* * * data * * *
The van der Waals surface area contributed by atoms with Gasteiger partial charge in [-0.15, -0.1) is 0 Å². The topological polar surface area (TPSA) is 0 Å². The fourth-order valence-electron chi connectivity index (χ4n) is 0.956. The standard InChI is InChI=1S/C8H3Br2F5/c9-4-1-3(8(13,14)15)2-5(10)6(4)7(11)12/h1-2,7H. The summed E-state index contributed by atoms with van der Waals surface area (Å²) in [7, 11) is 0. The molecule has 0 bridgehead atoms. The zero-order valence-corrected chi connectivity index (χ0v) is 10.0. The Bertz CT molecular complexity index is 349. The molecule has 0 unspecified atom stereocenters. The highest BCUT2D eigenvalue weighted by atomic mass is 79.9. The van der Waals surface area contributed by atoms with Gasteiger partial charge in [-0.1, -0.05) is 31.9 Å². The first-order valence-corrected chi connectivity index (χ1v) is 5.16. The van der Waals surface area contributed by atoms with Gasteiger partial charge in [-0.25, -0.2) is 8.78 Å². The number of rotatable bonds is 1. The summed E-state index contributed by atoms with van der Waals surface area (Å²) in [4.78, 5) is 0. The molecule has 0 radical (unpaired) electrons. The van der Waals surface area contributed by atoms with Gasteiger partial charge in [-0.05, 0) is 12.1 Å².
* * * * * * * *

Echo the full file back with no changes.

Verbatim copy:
The van der Waals surface area contributed by atoms with Gasteiger partial charge in [-0.15, -0.1) is 0 Å². The topological polar surface area (TPSA) is 0 Å². The fourth-order valence-electron chi connectivity index (χ4n) is 0.956. The standard InChI is InChI=1S/C8H3Br2F5/c9-4-1-3(8(13,14)15)2-5(10)6(4)7(11)12/h1-2,7H. The summed E-state index contributed by atoms with van der Waals surface area (Å²) in [7, 11) is 0. The molecule has 0 bridgehead atoms. The zero-order valence-corrected chi connectivity index (χ0v) is 10.0. The Bertz CT molecular complexity index is 349. The molecule has 0 unspecified atom stereocenters. The highest BCUT2D eigenvalue weighted by atomic mass is 79.9. The van der Waals surface area contributed by atoms with Gasteiger partial charge in [-0.1, -0.05) is 31.9 Å². The first-order valence-corrected chi connectivity index (χ1v) is 5.16. The van der Waals surface area contributed by atoms with Gasteiger partial charge in [-0.25, -0.2) is 8.78 Å². The number of rotatable bonds is 1. The summed E-state index contributed by atoms with van der Waals surface area (Å²) in [4.78, 5) is 0. The molecule has 0 radical (unpaired) electrons. The van der Waals surface area contributed by atoms with Gasteiger partial charge in [-0.05, 0) is 12.1 Å².